Thursday, May 13, 2010

Unemployment: Geographic Mismatch

by Calculated Risk on 5/13/2010 08:45:00 PM

Last night I linked to an article from Catherine Rampell at the NY Times that highlighted the skills mismatch problem related to long term unemployment.

And from Haya El Nasser at the USA Today: More move, but not long distance

More Americans moved last year than in the previous year, but most didn't go far, a sign that foreclosures and housing costs are still keeping people close to home.
...
"The main reason migration has ticked up (in 2009) is local movement," [William Frey, demographer at the Brookings Institution said]. "Foreclosures have a lot to do with that. A lot of people have moved to renter status."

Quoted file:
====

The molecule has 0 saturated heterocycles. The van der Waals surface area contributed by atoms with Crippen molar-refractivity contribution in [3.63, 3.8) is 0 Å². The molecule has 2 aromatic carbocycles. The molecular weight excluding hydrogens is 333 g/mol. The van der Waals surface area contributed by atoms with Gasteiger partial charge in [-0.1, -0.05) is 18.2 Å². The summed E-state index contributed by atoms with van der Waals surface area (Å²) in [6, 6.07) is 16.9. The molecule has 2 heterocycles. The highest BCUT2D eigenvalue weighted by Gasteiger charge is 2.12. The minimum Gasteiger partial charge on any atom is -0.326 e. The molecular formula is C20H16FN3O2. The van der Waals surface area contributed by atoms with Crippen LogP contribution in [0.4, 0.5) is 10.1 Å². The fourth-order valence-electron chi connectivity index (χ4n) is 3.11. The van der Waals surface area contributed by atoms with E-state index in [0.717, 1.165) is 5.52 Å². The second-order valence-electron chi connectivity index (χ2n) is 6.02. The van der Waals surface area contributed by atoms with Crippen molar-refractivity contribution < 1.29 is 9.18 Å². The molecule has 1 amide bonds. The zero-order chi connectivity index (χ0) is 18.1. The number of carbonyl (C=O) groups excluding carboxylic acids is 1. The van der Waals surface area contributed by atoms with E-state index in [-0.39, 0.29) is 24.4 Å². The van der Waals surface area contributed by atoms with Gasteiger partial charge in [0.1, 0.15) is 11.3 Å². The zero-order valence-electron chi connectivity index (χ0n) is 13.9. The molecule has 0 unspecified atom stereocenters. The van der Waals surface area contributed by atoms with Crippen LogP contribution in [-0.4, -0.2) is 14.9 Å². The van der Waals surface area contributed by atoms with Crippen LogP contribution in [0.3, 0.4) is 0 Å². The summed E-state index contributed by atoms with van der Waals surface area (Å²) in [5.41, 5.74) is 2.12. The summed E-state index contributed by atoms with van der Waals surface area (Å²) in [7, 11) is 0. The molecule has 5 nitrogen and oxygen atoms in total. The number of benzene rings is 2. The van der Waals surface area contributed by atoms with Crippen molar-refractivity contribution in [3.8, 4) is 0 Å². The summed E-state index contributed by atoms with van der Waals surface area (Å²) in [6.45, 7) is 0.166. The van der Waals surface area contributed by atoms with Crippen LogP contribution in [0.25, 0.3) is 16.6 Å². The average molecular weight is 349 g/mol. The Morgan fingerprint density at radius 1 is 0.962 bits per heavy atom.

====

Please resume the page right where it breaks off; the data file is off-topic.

...
"This is the absolute worst time to lose our residential mobility," says Richard Florida, a professor of U.S. urban theory at the University of Toronto. "It's important for people to move to where the new opportunities are, because that is the cornerstone of our idea-driven economy."
The loss of mobility is a huge concern. Usually people can move freely in the U.S. to pursue employment - but it is more difficult now, especially for borrowers who are underwater on their homes.

In March, Atlanta Fed President Dennis Lockhart discussed both of these mismatches: Prospects for Sustained Recovery and Employment Gains. These mismatches are part of the reason I expect the unemployment rate to stay elevated for some time.